And the author should really do more research before writing an article and be sure that she uses the same people in her writing, Carpenters and Laborers are two completely different unions.

  3. Ron Hebron says:

    Get it right PR major. It IS the Carpenters that are bringing shame on the University, NOT the Laborers.
    Even if you had identified us properly when you were wagging your uneducated keyboard at us, We would be proud to bring attention to these robbers cloaked as educators.
    I thought it would be impossible, but in crediting Laborers with this Icon of free speech, you brought more shame on yourself. Get a real education before you try to assail Us, and even then, expect to fail. Bring it on.

  4. Angelica says:

    “This has nothing to with the university. The Lotspeich Group just so happened to do construction for UM. The carpenters might as well hold similar signs in front of all other locations that contracted Lotspeich.”

    Christina, what are you even talking about? How do you fail to see the connection between the Lotspeich Group and UM? Do you think UM has no choice in which company it hires?
    You are right, however: the carpenters might as well hold signs up in all of the locations that have contracted their employers. They’ve probably picked UM precisely because it will bring a lot of attention to the issue, perhaps from students who care about labor rights (shockingly, those exist).

  5. Rebecca Garcia says:

    I do not agree with this author’s assertion. I think she is expressing a misconstrued vision as to what truly occurs within the political dynamics and power plays between the subcontractor and the university administration. We cannot attribute shame to anyone. To do so draws even more negativity upon the socioeconomic plight of the worker, who always deserves justice. While I do not necessarily agree either with the tactics that the subcontractor is employing in respect to its publicity, this article simply perpetuates the privileged notion that one simply criticize the worker without truly comprehending the situation.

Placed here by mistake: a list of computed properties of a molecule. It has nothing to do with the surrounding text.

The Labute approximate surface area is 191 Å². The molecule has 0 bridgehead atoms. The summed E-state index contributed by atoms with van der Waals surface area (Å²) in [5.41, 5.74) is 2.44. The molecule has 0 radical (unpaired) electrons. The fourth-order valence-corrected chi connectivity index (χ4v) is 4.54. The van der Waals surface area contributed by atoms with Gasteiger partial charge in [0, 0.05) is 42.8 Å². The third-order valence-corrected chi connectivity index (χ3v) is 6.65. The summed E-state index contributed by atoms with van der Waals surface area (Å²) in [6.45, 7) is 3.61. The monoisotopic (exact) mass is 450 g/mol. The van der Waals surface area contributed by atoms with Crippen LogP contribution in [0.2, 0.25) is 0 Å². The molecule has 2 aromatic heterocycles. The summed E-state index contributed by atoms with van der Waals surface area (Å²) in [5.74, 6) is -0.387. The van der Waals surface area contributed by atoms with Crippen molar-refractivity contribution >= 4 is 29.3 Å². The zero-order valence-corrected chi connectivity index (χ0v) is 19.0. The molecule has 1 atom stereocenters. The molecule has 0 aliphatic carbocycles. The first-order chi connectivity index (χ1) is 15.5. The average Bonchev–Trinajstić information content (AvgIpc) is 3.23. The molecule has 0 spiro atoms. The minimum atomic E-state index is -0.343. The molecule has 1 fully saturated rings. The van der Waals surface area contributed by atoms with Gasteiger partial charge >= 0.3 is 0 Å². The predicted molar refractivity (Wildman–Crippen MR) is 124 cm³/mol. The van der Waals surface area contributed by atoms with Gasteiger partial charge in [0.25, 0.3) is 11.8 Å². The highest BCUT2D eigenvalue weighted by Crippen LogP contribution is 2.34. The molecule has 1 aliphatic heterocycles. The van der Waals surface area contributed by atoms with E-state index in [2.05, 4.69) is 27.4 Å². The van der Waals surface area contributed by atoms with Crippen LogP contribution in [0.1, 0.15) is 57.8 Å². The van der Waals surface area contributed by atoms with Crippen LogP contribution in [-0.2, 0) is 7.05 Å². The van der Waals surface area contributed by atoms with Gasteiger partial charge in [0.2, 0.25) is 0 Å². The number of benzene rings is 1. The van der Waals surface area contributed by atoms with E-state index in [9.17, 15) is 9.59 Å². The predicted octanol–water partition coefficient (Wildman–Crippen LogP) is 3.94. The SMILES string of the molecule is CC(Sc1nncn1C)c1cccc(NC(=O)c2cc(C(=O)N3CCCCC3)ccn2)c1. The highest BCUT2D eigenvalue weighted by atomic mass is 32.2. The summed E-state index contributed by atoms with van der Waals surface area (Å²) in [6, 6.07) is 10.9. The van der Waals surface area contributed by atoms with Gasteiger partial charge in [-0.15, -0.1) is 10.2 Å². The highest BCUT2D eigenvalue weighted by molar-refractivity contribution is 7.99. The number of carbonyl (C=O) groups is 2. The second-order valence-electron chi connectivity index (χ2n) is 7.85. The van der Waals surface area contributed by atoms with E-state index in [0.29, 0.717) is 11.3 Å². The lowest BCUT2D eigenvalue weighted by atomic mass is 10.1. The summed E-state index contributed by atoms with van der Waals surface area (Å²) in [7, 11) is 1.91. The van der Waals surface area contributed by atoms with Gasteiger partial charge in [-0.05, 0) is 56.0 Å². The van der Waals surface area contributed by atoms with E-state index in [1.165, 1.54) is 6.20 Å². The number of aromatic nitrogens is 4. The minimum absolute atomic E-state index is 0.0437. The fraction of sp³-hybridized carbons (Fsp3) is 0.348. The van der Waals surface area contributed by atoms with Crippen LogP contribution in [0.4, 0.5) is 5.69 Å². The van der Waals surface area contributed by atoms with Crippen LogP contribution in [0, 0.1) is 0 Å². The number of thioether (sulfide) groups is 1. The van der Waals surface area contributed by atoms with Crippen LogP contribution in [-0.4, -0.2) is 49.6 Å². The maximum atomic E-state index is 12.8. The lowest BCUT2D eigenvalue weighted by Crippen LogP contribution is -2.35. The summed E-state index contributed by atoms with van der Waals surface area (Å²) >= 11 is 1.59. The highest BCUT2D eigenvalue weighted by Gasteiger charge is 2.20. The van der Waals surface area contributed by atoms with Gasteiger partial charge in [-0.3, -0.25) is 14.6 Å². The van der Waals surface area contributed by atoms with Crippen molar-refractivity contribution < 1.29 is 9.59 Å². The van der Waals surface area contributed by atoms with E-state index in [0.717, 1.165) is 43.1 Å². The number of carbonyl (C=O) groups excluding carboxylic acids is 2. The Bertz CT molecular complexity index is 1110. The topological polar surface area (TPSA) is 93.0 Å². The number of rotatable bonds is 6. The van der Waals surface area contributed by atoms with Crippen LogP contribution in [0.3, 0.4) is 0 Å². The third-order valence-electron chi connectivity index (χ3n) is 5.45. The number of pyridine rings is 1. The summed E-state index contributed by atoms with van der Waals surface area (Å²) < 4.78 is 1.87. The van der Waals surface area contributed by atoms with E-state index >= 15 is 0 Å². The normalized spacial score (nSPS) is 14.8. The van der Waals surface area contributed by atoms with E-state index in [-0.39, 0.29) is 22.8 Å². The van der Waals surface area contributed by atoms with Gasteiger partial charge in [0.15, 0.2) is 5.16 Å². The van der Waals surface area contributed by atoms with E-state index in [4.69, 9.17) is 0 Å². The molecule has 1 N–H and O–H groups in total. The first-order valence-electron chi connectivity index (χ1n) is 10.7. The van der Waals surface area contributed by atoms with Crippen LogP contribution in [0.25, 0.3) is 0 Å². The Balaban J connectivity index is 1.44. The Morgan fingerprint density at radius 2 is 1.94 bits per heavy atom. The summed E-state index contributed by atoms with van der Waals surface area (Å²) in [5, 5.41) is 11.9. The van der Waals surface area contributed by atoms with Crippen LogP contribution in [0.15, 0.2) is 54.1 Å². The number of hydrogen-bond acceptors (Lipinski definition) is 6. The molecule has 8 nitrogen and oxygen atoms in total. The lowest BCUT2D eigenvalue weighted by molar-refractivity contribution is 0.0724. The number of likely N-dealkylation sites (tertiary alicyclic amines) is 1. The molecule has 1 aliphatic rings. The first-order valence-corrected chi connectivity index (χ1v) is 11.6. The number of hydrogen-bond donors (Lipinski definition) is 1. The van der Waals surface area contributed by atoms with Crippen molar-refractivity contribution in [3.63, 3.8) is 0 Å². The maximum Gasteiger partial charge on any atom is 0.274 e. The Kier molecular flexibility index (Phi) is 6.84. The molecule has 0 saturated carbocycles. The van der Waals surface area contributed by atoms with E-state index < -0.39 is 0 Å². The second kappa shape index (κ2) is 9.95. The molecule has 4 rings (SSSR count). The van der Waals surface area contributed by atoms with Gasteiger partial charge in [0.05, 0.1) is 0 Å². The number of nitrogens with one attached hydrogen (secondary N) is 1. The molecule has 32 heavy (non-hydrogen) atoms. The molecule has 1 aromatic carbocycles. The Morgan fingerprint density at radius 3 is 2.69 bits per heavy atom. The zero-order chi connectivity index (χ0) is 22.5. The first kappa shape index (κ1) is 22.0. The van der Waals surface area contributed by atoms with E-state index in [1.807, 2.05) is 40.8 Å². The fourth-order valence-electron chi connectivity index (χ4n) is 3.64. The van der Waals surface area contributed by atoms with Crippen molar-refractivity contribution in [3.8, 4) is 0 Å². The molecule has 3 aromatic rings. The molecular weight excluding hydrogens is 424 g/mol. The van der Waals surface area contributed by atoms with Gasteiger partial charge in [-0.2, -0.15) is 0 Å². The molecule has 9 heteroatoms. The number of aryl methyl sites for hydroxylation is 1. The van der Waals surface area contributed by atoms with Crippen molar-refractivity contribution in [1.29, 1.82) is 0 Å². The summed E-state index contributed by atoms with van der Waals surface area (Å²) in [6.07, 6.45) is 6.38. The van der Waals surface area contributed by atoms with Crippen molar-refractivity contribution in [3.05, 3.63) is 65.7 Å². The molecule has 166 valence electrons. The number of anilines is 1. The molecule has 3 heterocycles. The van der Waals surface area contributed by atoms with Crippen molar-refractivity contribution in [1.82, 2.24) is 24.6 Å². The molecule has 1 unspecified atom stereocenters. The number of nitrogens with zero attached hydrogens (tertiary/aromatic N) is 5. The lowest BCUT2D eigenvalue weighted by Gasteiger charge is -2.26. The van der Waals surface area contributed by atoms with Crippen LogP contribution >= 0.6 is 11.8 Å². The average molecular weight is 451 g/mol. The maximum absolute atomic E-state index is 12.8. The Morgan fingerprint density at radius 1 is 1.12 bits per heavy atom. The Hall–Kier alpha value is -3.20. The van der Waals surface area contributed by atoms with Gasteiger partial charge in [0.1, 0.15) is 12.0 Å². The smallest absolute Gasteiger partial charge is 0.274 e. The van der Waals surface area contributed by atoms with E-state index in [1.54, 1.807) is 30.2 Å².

6. Tony Edwards says:

    This company did not “just so happen to do contstruction for UM”. UM hired the contractor and is responsible for who they hire. Just the same as if I went to Wal Mart, I would be supporting sweat shops and child labor in third world countries.

  7. John Killingsworth says:

    Many companies that want to engage in any activity that could be viewed as controversial do so by simply hiring contractors to do it for them. They want you to believe they were either ignorant of what was happening or powerless to stop it. Well UM is neither ignorant nor powerless.

    UM could easily put in their contracts a requirement that contractors must meet whatever standards they think is important including labor standards. UM has known for a long time that the labor standards of their contractors was an issue with unions. UM chooses to hire contractors with what the union considers low labor standards. There is nothing wrong with holding people accountable for the choices they make.

  8. Joe Hanssen says:

    p.s. And NO, I am not a carpenter. Nor even a union member.

  9. Joe Hanssen says:

    “This has nothing to with the university.” — ???

    It has everything to do with the university. The “university” is charging exorbitant rates to educate you and other young adults and what are you learning? Evidently, that it is alright to support companies that brow beat / suppress employees into working for poverty wages. And all you can worry about is being a sycophant for those committing the atrocity — while looking down your high and mighty nose at those who care about workers’ well-being.

    What an uppity little B,B.